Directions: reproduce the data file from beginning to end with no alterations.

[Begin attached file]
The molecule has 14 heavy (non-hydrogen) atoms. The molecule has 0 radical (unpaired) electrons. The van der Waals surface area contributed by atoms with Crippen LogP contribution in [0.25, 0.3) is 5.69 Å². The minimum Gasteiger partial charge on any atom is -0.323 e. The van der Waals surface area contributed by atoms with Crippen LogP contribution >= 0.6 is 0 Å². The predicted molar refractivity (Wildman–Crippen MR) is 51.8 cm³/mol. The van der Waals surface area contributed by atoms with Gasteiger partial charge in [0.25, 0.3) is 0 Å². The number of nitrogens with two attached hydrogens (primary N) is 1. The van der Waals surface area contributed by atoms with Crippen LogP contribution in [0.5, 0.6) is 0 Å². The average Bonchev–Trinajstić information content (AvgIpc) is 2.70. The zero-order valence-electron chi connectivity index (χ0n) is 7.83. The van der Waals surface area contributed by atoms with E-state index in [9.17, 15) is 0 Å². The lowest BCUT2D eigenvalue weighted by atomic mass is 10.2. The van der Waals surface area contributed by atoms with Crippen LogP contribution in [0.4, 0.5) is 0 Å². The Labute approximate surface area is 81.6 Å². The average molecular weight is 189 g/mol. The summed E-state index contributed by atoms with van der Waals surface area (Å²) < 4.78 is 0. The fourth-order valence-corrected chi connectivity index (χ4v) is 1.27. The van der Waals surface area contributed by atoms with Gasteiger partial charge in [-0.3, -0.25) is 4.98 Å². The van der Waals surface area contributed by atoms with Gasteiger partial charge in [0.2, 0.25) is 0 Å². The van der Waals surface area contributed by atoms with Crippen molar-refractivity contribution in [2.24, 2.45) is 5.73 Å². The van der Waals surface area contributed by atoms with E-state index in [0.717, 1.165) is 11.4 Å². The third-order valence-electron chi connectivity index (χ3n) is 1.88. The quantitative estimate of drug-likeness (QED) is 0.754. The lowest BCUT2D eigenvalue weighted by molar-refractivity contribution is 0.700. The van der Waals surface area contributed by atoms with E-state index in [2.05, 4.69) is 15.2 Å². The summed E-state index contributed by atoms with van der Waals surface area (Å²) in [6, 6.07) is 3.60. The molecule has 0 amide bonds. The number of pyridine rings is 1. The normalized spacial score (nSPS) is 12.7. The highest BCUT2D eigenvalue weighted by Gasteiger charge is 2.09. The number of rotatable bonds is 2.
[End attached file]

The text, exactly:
The molecule has 14 heavy (non-hydrogen) atoms. The molecule has 0 radical (unpaired) electrons. The van der Waals surface area contributed by atoms with Crippen LogP contribution in [0.25, 0.3) is 5.69 Å². The minimum Gasteiger partial charge on any atom is -0.323 e. The van der Waals surface area contributed by atoms with Crippen LogP contribution >= 0.6 is 0 Å². The predicted molar refractivity (Wildman–Crippen MR) is 51.8 cm³/mol. The van der Waals surface area contributed by atoms with Gasteiger partial charge in [0.25, 0.3) is 0 Å². The number of nitrogens with two attached hydrogens (primary N) is 1. The van der Waals surface area contributed by atoms with Crippen LogP contribution in [0.5, 0.6) is 0 Å². The average Bonchev–Trinajstić information content (AvgIpc) is 2.70. The zero-order valence-electron chi connectivity index (χ0n) is 7.83. The van der Waals surface area contributed by atoms with E-state index in [9.17, 15) is 0 Å². The lowest BCUT2D eigenvalue weighted by atomic mass is 10.2. The van der Waals surface area contributed by atoms with Crippen LogP contribution in [0.4, 0.5) is 0 Å². The Labute approximate surface area is 81.6 Å². The average molecular weight is 189 g/mol. The summed E-state index contributed by atoms with van der Waals surface area (Å²) < 4.78 is 0. The fourth-order valence-corrected chi connectivity index (χ4v) is 1.27. The van der Waals surface area contributed by atoms with Gasteiger partial charge in [-0.3, -0.25) is 4.98 Å². The van der Waals surface area contributed by atoms with Gasteiger partial charge in [0.2, 0.25) is 0 Å². The van der Waals surface area contributed by atoms with Crippen molar-refractivity contribution in [2.24, 2.45) is 5.73 Å². The van der Waals surface area contributed by atoms with E-state index in [0.717, 1.165) is 11.4 Å². The third-order valence-electron chi connectivity index (χ3n) is 1.88. The quantitative estimate of drug-likeness (QED) is 0.754. The lowest BCUT2D eigenvalue weighted by molar-refractivity contribution is 0.700. The van der Waals surface area contributed by atoms with E-state index in [2.05, 4.69) is 15.2 Å². The summed E-state index contributed by atoms with van der Waals surface area (Å²) in [6, 6.07) is 3.60. The molecule has 0 amide bonds. The number of pyridine rings is 1. The normalized spacial score (nSPS) is 12.7. The highest BCUT2D eigenvalue weighted by Gasteiger charge is 2.09. The number of rotatable bonds is 2.